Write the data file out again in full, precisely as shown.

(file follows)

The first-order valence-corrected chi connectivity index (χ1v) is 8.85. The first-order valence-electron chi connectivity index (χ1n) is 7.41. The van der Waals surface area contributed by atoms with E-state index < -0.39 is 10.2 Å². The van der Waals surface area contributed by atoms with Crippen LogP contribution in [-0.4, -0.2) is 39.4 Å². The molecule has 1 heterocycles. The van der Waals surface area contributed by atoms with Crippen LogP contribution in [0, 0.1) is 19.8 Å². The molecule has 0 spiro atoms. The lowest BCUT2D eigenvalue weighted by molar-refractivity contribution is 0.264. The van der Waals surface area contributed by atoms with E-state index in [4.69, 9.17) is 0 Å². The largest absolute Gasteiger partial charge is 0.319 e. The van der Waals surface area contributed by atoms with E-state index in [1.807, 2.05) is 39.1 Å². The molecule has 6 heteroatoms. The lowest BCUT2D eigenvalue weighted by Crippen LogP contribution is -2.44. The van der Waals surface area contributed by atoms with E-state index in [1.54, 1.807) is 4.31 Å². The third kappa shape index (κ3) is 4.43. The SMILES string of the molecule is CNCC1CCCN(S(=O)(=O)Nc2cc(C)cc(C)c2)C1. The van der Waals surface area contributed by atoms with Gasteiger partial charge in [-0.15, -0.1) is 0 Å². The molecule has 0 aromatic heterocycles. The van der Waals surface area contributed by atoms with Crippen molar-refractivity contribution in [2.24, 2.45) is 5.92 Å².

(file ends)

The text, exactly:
The first-order valence-corrected chi connectivity index (χ1v) is 8.85. The first-order valence-electron chi connectivity index (χ1n) is 7.41. The van der Waals surface area contributed by atoms with E-state index < -0.39 is 10.2 Å². The van der Waals surface area contributed by atoms with Crippen LogP contribution in [-0.4, -0.2) is 39.4 Å². The molecule has 1 heterocycles. The van der Waals surface area contributed by atoms with Crippen LogP contribution in [0, 0.1) is 19.8 Å². The molecule has 0 spiro atoms. The lowest BCUT2D eigenvalue weighted by molar-refractivity contribution is 0.264. The van der Waals surface area contributed by atoms with E-state index in [4.69, 9.17) is 0 Å². The largest absolute Gasteiger partial charge is 0.319 e. The van der Waals surface area contributed by atoms with E-state index in [1.807, 2.05) is 39.1 Å². The molecule has 6 heteroatoms. The lowest BCUT2D eigenvalue weighted by Crippen LogP contribution is -2.44. The van der Waals surface area contributed by atoms with E-state index in [1.54, 1.807) is 4.31 Å². The third kappa shape index (κ3) is 4.43. The SMILES string of the molecule is CNCC1CCCN(S(=O)(=O)Nc2cc(C)cc(C)c2)C1. The van der Waals surface area contributed by atoms with Gasteiger partial charge in [-0.15, -0.1) is 0 Å². The molecule has 0 aromatic heterocycles. The van der Waals surface area contributed by atoms with Crippen molar-refractivity contribution in [2.24, 2.45) is 5.92 Å².